Contracting is an increasingly important means of delivering public services. A lack of openness in contracting means there is a lack of accountability for public funds, and missed opportunities for greater citizen control over those services. A lack of oversight of contracting information also means government doesn’t understand its supply chain as well as it could, missing the opportunity to make procurement and use of public resources more efficient, and to reduce government exposure to supply chain risks.

We call for:

  • HMG to commit to apply the open contracting partnership’s global principles to all organisations contracted to deliver public goods, services and infrastructure, including overseas development assistance.
  • Contracts Finder to fully implement the Open Contracting Data Standard for all stages of the contracting process
  • Contracts Finder to be updated to record the full details of contracts (in addition to awards), contract amendments, and the final termination of contracts.

10. Introduce a public contracting disclosure baseline

Ensure a common set of information is disclosed by contractors supplying government.

Current situation:

It is difficult to track the delivery of contracted out public services: for example, to identify who work was ultimately subcontracted to, or who the beneficial owners of companies funds flow to are.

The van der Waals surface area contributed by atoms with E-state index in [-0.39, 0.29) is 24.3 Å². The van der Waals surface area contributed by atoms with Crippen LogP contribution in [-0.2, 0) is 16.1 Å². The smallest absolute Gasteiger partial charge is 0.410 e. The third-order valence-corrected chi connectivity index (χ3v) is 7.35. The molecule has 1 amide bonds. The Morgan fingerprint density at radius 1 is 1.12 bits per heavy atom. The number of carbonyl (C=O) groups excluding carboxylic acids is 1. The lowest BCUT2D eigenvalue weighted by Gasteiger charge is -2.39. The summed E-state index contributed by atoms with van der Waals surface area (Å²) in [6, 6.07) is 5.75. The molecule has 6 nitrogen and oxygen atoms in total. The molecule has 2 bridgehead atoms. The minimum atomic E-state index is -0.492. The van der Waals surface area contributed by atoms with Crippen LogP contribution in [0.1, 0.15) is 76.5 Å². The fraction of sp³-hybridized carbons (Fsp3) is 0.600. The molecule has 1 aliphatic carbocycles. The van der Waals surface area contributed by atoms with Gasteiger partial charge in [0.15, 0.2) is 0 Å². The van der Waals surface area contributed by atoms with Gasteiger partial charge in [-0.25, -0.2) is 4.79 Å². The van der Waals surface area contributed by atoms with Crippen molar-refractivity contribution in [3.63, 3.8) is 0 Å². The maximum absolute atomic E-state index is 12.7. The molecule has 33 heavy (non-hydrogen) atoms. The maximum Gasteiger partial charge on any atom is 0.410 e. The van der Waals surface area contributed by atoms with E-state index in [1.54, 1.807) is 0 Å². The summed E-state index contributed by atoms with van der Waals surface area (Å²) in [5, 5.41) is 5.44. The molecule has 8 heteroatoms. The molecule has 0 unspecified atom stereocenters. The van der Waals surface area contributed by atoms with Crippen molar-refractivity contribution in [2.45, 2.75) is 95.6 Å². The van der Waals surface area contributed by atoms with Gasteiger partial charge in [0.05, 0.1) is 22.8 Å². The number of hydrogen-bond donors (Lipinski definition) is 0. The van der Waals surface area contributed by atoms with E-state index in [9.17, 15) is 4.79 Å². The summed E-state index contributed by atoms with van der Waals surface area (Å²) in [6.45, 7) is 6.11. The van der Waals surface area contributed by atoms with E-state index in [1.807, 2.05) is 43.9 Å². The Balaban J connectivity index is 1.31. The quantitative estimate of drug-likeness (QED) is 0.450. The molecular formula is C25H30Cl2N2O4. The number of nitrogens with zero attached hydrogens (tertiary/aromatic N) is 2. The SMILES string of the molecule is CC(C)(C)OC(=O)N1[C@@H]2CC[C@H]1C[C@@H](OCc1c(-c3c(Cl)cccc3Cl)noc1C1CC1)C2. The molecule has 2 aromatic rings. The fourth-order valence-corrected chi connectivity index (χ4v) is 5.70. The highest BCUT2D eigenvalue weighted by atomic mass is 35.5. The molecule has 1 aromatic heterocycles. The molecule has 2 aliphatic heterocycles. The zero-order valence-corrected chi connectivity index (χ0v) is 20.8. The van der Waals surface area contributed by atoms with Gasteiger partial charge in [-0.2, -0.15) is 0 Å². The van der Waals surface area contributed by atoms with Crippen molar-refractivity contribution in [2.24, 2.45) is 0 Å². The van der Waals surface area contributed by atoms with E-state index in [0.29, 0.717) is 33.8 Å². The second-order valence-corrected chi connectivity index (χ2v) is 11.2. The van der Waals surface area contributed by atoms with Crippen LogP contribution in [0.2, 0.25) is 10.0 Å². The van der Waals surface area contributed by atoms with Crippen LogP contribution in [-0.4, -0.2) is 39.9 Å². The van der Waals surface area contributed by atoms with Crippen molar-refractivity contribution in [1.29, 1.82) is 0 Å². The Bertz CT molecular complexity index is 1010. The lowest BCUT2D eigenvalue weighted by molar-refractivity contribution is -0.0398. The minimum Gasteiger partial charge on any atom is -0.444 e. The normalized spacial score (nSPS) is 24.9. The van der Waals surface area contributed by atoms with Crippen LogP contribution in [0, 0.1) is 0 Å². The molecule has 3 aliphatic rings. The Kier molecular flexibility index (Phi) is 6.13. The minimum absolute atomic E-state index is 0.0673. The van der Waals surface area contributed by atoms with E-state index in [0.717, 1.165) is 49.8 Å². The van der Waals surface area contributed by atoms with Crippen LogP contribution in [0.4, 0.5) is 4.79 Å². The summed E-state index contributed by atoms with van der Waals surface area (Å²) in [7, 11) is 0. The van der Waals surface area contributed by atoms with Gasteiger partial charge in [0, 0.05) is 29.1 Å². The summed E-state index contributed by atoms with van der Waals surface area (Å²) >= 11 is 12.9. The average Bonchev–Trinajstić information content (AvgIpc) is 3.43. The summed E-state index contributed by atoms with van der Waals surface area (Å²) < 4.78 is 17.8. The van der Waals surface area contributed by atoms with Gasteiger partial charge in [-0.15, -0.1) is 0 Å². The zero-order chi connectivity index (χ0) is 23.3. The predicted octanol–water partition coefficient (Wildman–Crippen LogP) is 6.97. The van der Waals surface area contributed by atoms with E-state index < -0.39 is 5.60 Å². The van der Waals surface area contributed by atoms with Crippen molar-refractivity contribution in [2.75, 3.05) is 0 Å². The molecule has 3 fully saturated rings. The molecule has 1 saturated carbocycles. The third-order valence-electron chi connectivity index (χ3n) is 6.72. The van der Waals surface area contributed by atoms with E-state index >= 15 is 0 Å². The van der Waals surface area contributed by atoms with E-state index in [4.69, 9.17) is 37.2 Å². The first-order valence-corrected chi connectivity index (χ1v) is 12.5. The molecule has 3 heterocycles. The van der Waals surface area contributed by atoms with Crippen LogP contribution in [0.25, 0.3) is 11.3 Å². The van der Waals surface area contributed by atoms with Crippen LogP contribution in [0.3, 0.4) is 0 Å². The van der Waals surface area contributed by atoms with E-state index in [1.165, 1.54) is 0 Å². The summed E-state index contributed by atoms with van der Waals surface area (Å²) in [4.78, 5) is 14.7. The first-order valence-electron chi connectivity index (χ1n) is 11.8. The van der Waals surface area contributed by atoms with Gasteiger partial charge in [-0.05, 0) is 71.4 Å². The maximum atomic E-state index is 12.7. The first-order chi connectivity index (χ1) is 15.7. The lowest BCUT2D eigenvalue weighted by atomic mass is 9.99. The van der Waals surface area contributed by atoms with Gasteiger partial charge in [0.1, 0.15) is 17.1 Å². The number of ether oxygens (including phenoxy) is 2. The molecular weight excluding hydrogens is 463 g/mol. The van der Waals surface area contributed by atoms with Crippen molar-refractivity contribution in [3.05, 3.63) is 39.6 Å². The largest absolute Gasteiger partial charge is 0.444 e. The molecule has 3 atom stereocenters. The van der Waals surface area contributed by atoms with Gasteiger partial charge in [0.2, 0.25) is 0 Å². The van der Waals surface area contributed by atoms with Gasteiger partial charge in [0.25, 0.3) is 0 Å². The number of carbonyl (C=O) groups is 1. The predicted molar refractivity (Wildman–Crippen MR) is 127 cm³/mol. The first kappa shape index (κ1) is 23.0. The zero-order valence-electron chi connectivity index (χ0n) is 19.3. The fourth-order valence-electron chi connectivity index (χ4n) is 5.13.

We call for:

  • HMG to agree a baseline information set & data standard which lead the way in the implementation of the UN Guiding Principles on Business and Human Rights
  • HMG to apply the baseline information set & data standard to all public sector contracts, requesting key information from contractors as part of their reporting.
  • HMG to develop tools (contract clauses, or schedule to the standard transparency clause) to implement the baseline and update Contracts Finder to collect the relevant data.

11. Promote public participation in contracting

Increase the opportunities for citizens to be involved in planning, tender and oversight processes

Current situation:

There are few structured opportunities in the UK for citizens to participate in contracting: either in the planning for procurement, or in assessing whether goods and services delivered were of a high enough quality.